A drawback of VA vs. IPS and TN is it exhibits an relatively high response time. As such, VA displays are more prone to motion blur and ghosting if you’re viewing fast-moving visuals on a screen, such as when you’re playing a racing game.

 

IPS vs. TN vs. VA: Which is Right for You?

It’s worth noting that there is no universal “right” choice for choosing a type of LCD panel. Which one you pick depends on your budget, your intended use, and your expected outcome.


A TN monitor is best if you’re looking for a low-cost, readily available display for tasks that don’t rely on contrast and color accuracy, such as sending emails or typing a document or spreadsheet. They are also the best choice for competitive gamers who want the best refresh rates and response times to give them an edge in online multiplayer games, despite a technically lower image quality.


With their superior color reproduction, IPS panels are best for graphic designers, film editors, photographers, and other visual design professionals. For them, image quality including contrast and color accuracy are more important than refresh rates. IPS panels are also fantastic for casual gamers who want the best visuals and don’t mind the compromise in refresh rate or response time.


If you’re looking for a solid middle-ground for both graphic and non-graphic work, VA works as a general-purpose monitor. While its high response times are unsuitable for gamers, it’s a technology that’s more than suitable for watching movies or TV shows.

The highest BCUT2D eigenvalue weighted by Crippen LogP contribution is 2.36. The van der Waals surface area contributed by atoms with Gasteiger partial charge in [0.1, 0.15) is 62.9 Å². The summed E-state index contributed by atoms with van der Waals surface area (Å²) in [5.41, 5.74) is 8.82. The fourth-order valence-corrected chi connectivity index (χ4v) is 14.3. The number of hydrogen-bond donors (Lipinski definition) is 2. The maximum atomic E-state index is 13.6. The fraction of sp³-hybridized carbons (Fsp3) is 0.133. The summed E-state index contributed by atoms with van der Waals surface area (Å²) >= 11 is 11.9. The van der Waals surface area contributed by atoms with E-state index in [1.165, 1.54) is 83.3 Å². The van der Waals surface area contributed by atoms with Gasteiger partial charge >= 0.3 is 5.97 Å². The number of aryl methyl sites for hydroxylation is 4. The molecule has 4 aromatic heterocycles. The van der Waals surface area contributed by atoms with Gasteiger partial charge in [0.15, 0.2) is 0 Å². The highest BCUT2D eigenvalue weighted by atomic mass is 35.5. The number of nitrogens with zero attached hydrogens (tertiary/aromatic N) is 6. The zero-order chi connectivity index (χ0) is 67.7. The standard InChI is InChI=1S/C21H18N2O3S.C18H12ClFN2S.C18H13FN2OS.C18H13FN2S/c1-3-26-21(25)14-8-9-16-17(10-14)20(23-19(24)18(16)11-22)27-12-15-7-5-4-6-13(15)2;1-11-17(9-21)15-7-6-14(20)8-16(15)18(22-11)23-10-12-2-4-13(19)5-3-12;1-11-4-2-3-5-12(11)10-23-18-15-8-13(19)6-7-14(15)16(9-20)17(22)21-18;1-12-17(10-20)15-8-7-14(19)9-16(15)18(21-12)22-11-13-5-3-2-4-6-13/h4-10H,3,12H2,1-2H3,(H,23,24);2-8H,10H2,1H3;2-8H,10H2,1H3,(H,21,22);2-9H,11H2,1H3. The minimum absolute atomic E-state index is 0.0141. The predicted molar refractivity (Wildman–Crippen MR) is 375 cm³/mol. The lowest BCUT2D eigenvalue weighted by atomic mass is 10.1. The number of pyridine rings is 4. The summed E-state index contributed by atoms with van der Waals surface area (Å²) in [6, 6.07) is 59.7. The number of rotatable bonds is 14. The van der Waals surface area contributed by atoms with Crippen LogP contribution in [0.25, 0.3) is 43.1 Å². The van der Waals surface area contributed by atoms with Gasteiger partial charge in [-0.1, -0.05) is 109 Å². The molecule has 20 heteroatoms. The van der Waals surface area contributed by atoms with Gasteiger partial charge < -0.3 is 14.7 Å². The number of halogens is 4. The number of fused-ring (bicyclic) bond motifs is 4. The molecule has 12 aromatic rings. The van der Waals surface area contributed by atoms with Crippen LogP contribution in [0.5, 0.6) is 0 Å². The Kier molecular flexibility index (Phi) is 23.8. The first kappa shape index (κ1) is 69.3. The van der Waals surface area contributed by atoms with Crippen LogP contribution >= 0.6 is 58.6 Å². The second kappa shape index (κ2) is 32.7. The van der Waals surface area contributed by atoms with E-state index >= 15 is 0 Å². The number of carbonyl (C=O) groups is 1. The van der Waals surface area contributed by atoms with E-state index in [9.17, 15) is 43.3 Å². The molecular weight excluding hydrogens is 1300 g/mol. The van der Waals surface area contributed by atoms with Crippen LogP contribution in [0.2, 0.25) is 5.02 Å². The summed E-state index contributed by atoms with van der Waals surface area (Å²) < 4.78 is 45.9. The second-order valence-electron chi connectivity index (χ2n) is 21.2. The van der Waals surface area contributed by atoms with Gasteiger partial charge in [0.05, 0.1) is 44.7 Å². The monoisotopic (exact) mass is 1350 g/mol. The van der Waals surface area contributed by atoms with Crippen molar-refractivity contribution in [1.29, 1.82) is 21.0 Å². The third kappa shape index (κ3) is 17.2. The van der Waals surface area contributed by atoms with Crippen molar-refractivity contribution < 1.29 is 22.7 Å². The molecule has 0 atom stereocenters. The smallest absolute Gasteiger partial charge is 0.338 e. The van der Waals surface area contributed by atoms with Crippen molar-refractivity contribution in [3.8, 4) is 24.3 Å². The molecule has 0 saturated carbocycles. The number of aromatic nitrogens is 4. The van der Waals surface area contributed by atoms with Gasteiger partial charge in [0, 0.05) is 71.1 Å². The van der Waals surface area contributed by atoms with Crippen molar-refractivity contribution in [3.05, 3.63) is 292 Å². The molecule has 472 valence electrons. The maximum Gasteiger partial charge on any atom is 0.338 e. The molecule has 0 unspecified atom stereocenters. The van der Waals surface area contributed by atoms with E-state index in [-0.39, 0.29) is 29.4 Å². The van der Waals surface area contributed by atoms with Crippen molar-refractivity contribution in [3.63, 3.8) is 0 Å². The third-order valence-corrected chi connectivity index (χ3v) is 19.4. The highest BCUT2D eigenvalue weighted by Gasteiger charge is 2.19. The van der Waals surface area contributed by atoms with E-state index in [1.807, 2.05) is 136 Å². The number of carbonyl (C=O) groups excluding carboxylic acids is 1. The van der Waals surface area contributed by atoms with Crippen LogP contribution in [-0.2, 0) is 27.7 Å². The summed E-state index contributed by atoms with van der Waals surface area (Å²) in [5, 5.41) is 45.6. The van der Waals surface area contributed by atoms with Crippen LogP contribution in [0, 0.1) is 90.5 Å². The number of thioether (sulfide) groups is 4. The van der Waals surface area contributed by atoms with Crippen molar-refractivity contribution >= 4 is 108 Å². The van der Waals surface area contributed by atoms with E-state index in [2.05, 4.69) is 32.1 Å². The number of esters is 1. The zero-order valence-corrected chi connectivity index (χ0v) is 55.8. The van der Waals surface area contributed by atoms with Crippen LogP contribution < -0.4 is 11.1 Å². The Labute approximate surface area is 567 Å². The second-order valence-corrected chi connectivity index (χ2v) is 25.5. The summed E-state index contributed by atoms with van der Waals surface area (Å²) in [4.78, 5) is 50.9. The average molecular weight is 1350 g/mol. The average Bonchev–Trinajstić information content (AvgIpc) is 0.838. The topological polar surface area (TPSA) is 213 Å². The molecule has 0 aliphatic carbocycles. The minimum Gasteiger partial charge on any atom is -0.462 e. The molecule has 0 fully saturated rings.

Whichever LCD type you choose, make sure you get the right cable, a Premium High Speed HDMI® Cable, or an Ultra High Speed HDMI® Cable to ensure delivery of all the HDMI 2.1 features. Doing this ensures that you’ll get the best experience on your screen.


The Adopted Trademarks HDMI, HDMI High-Definition Multimedia Interface, Premium High Speed HDMI Cable, Ultra High Speed HDMI Cable, and HDMI Logo are registered trademarks or trademarks of HDMI Licensing Administrator, Inc.

  • Valerie Robbins
  • May 07 2021
HDMI Logo

HDMI® Licensing Administrator, Inc. (HDMI LA) is the agent appointed by the HDMI Forum to license Version 2.1 of the HDMI Specification and is the agent appointed by the HDMI Founders to license earlier HDMI Specifications.

Our Contacts

USA

HDMI® Licensing Administrator, Inc.
550 S. Winchester Blvd, Suite 515
San Jose, CA 95128, USA
Contact HDMI LA